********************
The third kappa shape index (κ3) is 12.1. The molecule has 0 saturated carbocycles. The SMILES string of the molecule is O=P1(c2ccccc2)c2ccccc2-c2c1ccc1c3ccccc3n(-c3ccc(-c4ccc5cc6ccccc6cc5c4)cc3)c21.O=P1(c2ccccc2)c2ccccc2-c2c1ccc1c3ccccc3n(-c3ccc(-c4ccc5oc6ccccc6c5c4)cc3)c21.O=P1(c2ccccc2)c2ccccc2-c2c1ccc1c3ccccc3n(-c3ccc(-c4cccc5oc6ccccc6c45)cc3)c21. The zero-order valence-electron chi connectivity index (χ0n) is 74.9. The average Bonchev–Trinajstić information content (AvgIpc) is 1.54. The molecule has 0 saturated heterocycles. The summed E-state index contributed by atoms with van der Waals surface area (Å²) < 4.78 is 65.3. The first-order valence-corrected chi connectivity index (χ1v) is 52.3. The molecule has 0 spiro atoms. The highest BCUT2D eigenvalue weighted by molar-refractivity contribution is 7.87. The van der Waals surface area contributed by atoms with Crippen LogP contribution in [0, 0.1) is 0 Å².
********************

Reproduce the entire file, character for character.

The third kappa shape index (κ3) is 12.1. The molecule has 0 saturated carbocycles. The SMILES string of the molecule is O=P1(c2ccccc2)c2ccccc2-c2c1ccc1c3ccccc3n(-c3ccc(-c4ccc5cc6ccccc6cc5c4)cc3)c21.O=P1(c2ccccc2)c2ccccc2-c2c1ccc1c3ccccc3n(-c3ccc(-c4ccc5oc6ccccc6c5c4)cc3)c21.O=P1(c2ccccc2)c2ccccc2-c2c1ccc1c3ccccc3n(-c3ccc(-c4cccc5oc6ccccc6c45)cc3)c21. The zero-order valence-electron chi connectivity index (χ0n) is 74.9. The average Bonchev–Trinajstić information content (AvgIpc) is 1.54. The molecule has 0 saturated heterocycles. The summed E-state index contributed by atoms with van der Waals surface area (Å²) < 4.78 is 65.3. The first-order valence-corrected chi connectivity index (χ1v) is 52.3. The molecule has 0 spiro atoms. The highest BCUT2D eigenvalue weighted by molar-refractivity contribution is 7.87. The van der Waals surface area contributed by atoms with Crippen LogP contribution in [0, 0.1) is 0 Å².